Seven Questions for Rob Diamond
The veteran Las Vegas paramedic and firefighter on earning the respect of doctors, treating an unruly Ted Binion and handling cat calls.
By Matt Jacob
You’ve been a paramedic for more than 20 years, including 16½ with Las Vegas Fire and Rescue, so you’ve dealt with your share of doctors in hospitals. Do they respect what you guys do?
I would say that most do. But when we take a patient into the emergency room, you have to kind of earn that respect. When I worked in Virginia, we used to have to do hospital rotations in the ER, so as the doctor got to know you and know your capabilities, they would be more apt to respect your opinion when you came in and said, “Hey, I’ve got this problem with this patient.”
But there are a lot of doctors in Las Vegas, when you go into the ER, they kind of give you their ear but they don’t necessarily hear what you’re saying.
How frustrating is that?
After you’ve been doing it as long as I have, you get to where you expect it. But part of the problem is that some patients give more information to a doctor than they do to me, and then the doctors think, “The paramedic didn’t get all the information from this patient.” It’s not necessarily [true]; when you get to the hospital, it’s funny how sometimes the patients’ stories change—you think you’ve got all the answers to all the questions when you go into an emergency room, and then the docs or nurse will ask a question, and the patient will answer it in a totally different way than when you had them in the back of your rig.
What are the most common calls you answer?
Depending on where you are in the city, the common calls change. In Summerlin, the common call would be falls, cardiac arrest, lift-assists. Down here at Station 4 [at Charleston Boulevard and Maryland Parkway], it could be a drug overdose. You go anyplace near the interstate, you could get all kinds of traffic accidents. So there really isn’t a common call. And that’s kind of why I love the job, because no two days are the same.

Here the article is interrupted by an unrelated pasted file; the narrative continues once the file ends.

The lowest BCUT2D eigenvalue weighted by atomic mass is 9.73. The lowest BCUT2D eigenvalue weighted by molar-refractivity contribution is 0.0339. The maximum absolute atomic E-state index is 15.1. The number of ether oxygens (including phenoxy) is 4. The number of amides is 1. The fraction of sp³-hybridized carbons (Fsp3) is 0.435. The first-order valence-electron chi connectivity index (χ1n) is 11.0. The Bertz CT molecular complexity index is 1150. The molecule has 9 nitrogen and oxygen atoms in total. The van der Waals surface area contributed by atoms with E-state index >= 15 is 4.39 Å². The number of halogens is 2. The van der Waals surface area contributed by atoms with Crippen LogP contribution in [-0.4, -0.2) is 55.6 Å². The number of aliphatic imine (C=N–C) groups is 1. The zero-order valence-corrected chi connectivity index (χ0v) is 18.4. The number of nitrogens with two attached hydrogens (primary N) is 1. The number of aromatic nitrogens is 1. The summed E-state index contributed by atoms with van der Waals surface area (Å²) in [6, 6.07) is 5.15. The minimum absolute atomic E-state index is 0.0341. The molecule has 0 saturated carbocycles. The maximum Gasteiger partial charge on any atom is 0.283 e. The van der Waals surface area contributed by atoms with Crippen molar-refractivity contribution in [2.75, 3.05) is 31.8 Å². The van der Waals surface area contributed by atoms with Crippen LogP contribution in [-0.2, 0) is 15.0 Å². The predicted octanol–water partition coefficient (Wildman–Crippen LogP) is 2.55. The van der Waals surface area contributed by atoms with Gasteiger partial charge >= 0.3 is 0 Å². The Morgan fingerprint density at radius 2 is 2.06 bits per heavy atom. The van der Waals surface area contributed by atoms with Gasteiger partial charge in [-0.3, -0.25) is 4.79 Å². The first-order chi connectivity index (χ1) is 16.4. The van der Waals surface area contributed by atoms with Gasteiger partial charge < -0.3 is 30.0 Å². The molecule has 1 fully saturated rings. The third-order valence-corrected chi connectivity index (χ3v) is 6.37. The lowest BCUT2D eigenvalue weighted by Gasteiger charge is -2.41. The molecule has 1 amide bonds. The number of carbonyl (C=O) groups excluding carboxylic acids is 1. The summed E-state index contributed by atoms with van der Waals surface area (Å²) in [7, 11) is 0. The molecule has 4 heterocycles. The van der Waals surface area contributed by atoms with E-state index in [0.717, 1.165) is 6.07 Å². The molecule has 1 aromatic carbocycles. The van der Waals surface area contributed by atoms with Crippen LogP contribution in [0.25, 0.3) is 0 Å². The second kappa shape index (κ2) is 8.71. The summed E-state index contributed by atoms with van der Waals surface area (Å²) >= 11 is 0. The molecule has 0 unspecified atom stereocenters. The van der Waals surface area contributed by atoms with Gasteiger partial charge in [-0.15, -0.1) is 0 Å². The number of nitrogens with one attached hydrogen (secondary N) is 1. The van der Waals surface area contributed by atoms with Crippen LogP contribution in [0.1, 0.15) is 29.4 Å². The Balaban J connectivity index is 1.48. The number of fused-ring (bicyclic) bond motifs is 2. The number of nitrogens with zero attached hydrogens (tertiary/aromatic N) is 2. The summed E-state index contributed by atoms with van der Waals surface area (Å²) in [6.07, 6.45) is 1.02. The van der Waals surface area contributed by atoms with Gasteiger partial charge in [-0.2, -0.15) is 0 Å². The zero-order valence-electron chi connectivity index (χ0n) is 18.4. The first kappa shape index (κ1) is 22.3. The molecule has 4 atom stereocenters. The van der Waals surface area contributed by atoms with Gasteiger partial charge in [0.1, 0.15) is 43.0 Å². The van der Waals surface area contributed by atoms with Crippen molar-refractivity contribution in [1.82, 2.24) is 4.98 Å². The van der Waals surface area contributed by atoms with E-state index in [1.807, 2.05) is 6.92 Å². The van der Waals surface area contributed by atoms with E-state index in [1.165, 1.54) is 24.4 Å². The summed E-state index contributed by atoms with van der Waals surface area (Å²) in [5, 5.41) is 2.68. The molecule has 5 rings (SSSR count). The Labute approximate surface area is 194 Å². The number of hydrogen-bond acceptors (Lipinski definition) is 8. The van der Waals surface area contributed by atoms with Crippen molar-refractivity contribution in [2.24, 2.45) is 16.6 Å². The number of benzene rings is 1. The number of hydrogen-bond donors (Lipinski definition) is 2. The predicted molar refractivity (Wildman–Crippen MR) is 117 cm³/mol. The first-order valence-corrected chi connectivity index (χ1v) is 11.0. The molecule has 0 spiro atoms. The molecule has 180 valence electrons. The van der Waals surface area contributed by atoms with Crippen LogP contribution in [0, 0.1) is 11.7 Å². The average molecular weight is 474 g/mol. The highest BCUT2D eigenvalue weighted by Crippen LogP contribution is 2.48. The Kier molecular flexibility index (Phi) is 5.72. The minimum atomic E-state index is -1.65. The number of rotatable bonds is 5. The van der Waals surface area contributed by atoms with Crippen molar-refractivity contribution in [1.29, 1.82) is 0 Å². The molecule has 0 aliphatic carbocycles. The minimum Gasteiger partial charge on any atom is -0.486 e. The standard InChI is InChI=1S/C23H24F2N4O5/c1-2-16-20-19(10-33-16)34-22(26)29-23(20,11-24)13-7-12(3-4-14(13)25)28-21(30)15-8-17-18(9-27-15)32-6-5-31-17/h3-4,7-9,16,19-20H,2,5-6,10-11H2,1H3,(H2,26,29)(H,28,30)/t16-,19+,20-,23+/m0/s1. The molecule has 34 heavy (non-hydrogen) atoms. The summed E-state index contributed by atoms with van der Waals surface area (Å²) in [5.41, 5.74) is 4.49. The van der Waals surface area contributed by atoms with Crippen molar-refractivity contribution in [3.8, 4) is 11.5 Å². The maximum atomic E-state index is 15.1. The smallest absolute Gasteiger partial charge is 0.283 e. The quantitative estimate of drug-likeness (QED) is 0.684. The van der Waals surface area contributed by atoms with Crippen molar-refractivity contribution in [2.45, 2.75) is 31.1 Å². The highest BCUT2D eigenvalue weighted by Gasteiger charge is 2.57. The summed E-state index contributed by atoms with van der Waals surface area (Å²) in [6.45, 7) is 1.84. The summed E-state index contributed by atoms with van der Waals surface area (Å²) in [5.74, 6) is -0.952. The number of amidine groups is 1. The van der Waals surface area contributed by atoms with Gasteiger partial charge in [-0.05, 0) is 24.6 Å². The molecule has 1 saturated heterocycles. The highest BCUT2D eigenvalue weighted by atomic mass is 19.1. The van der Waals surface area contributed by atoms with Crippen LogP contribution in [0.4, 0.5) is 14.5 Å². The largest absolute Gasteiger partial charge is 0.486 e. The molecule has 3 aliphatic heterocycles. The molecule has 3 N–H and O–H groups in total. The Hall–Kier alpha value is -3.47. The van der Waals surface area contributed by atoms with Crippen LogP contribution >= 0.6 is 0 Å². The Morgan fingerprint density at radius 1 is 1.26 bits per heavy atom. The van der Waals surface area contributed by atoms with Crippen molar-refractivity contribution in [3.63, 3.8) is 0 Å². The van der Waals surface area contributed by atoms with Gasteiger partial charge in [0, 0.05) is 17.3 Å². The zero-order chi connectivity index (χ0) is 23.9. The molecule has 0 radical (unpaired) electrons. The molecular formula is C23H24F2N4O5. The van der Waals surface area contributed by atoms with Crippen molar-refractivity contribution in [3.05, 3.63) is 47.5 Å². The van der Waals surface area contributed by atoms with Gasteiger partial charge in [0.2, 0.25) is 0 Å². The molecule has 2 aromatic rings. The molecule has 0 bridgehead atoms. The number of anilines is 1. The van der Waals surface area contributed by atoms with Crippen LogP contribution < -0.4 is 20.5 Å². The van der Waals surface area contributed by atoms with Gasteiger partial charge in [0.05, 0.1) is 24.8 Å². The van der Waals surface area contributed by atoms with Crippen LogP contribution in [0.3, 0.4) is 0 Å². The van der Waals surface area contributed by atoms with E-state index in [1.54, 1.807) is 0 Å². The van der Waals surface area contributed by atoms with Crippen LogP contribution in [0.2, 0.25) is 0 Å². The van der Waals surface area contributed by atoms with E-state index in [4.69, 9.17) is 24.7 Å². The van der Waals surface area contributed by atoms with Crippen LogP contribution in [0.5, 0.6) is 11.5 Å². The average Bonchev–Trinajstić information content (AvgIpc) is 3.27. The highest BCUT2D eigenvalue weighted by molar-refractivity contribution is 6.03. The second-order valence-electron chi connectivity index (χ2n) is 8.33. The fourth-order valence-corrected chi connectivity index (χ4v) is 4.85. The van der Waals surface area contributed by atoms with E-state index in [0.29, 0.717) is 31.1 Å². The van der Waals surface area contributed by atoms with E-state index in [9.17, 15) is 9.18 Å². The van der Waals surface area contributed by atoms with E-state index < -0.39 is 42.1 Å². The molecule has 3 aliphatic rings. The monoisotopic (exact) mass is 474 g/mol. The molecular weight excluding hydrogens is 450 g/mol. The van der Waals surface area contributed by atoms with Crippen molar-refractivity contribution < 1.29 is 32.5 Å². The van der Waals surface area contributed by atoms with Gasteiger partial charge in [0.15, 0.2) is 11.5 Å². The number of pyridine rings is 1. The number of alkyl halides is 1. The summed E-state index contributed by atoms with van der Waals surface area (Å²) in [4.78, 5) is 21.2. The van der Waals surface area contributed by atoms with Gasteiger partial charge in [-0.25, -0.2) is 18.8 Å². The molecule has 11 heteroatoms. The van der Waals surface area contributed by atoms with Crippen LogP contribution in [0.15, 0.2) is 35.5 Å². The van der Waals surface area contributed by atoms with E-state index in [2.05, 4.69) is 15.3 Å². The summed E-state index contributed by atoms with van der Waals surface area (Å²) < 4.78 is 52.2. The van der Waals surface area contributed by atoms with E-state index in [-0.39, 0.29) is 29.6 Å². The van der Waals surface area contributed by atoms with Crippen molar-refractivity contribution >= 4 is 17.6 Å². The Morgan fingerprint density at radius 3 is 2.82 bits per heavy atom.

What’s the most memorable, only-in-Vegas incident to which you responded?
Prior to Ted Binion’s demise, he had been taken into custody because he went to a convenience store and [shoplifted]. When the employee said, “Hey, you have to pay for that,” Mr. Binion gets upset, goes home, gets a shotgun, comes back and points the shotgun in this guy’s face and says, “Now do you know who I am?” And the guy says, “Yeah, you’re Ted Binion. Take whatever you want.”
Of course, [the employee] calls Metro; Metro goes out to Binion’s home, they arrest him, and in the process Binion gets [disorderly], and they pepper-spray him. Well, we often get called out to do eye-washes, and I proceed to flush Binion’s eyes, and he looks up and spits right in my face. Now, there are two things you don’t want to do to me: Don’t spit on me, and don’t bite me. Of course, I reared back and said, “Do that again and I’ll knock you out.” He looked at me and said, “I didn’t do it on purpose.” I said, “Sir, you did it on purpose.”
How stressful is the job on a day-to-day basis?
I would say this is probably one of the highest stress jobs out there. A lot of what we do you’re doing under stress, and sometimes you’re doing it with a lack of sleep. And we as paramedics don’t just do paramedicine; we’re firemen, as well.
Recently, the department has put a lot of pressure on medics to do more transporting within the city; I’m sure you’ve heard the chief talk about his new goal of wanting [Las Vegas Fire and Rescue] to handle 75 percent of the [city’s paramedic] calls by the end of next year. … So the stress that the department puts on us is one thing; the stress of always doing the right thing for the patient can take a toll; and then the fact that you’re away from your family so much. You might have things going on at home, but because you have a job that you can’t just say, “Sorry, boss, I’ve got to run home,” that adds additional stress.
What’s the best hospital in town?
If you’re talking about a place that has great snacks after we’re done [with a transport], Centennial Hospital. If you’re talking about being sick and dying, it would depend on what you’re sick and dying of. As far as just getting general care, they’re all about the same. But if it’s a trauma call, UMC is the best; they save lives every day at that place. If you’ve been shot or been in a bad traffic accident, you better hope they’re taking you to the Trauma Center.
How often have you been called to rescue a cat stuck in a tree?
[Laughs.] I can say I’ve only had one. Kids will often ask me that, though, and the answer I always give to them is, “Have you ever seen a cat skeleton in a tree? That’s because the cats always manage to get down.”
When I lived in Virginia, we had a fireman die doing a cat rescue—he went up there and the cat jumped at him, and it caused him to come in contact with some power lines and ended up electrocuting him. So, risk a lot to save a lot; risk a little to save a little. And I’m not saying the cat doesn’t need to be rescued, but like I said, you don’t see too many cat skeletons in trees.